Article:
Tuesday, November 11, 2014

the art of sauntering

Fall Song
Mary Oliver

Another year gone, leaving everywhere
its rich spiced residues: vines, leaves,

the uneaten fruits crumbling damply
in the shadows, unmattering back

from the particular island
of this summer, this NOW, that now is nowhere

except underfoot, moldering
in that black subterranean castle

of unobservable mysteries - roots and sealed seeds
and the wanderings of water. This

I try to remember when time's measure
painfully chafes, for instance when autumn

flares out at the last, boisterous and like us longing
to stay - how everything lives, shifting

from one bright vision to another, forever
in these momentary pastures.


Home improvements are good.  Truly, they are.  But when you work from home and there are men in your basement for weeks, wrenching old piping out and cutting and welding in new and connecting with blow torches to the new heating system, it can be a bit noisy.  And it is really hard to get your flow going when someone might appear in the room with you at any moment.  I do work best in solitude.

And so, when I drove into the driveway yesterday morning, opened my car door and heard the jolting sound of the nail gun as the woodshed received its roof shingles and saw two trucks on the lawn with the bulkhead door open and could hear the clangs and slicing and loud voices coming from within, I made a quick and firm decision.

I was going for a walk.  I ran about and did the things that needed to be done, compost, chicken care, breakfast cleanup.  And then I grabbed my mellowest, more disturbed by strangers in the house dog, Sirius, and went for a walk.


Portland Trails is a network of 70 miles of trails here in the Portland area.  We are fortunate to be able to walk to several of the trails from our house.  One runs along the opposite bank of our river, and this is where Sirius and I headed.

It is that time of year that can be overlooked, the time between the bright colors of the fall foliage and the coming snow.  But it is not to be missed.  The light, the colors, the quiet, the solitude.  It is all a bit softer, gentler.  A time when the textures are in focus, the brightness of light dimmed just enough that you feel what you see.  Bark, seen, brings a sensorial tingling to your fingers.  Much like this time is in our family.  School transitions slowly easing, routines establishing.  The brightness, the anxiety, perhaps, is shed.  I even notice it in the easing of their voices, lower, less strained, more true.  And always, always, the reminders that time is passing, shifting.  There is so much that is quiet, subtle and yet still so very important, that could be missed, so much to notice these days.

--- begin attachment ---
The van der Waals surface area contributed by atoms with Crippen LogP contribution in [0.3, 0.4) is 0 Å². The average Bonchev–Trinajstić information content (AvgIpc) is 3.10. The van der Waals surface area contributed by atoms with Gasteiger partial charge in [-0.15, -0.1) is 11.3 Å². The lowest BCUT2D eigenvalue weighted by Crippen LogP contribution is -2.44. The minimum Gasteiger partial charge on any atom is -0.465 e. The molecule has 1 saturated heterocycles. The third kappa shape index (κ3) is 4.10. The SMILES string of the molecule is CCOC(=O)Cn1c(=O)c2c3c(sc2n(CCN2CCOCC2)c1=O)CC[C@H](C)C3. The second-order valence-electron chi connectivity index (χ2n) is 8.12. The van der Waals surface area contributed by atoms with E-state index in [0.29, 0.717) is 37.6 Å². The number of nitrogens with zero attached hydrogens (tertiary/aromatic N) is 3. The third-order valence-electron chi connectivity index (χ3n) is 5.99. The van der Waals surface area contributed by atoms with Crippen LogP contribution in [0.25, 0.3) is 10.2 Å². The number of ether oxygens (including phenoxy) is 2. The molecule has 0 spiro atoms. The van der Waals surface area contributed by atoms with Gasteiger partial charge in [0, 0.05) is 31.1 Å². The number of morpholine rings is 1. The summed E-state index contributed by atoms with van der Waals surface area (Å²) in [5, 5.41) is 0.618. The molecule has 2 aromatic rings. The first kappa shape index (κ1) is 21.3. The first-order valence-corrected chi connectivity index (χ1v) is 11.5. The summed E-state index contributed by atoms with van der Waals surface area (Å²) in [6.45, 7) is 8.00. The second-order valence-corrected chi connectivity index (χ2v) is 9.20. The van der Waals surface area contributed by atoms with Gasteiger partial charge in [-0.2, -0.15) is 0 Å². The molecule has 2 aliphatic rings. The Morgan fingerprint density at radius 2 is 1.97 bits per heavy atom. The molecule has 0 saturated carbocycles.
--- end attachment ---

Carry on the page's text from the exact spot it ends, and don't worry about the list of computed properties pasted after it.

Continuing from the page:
I watched Wet Side Story unfold between two separate flocks of ducks.  

We spent an hour walking that trail, and I returned more open, better exercised, and ready to jump into my work for the day, several thoughts worked through and better developed as I walked the trail.  I could even hear the nail gun thwacking out its nails from across the river.  But returning home, thoughts flowing, head clearer, practiced in noticing, what felt like cacophony when I left felt more like the music of our home.  The sound of things moving along, and I jumped back in and did my best dance amongst the chaos.
I have met with but one or two persons in the course of my life who understand the art of Walking, that is, of taking walks, who had a genius, so to speak, for sauntering.
Henry David Thoreau

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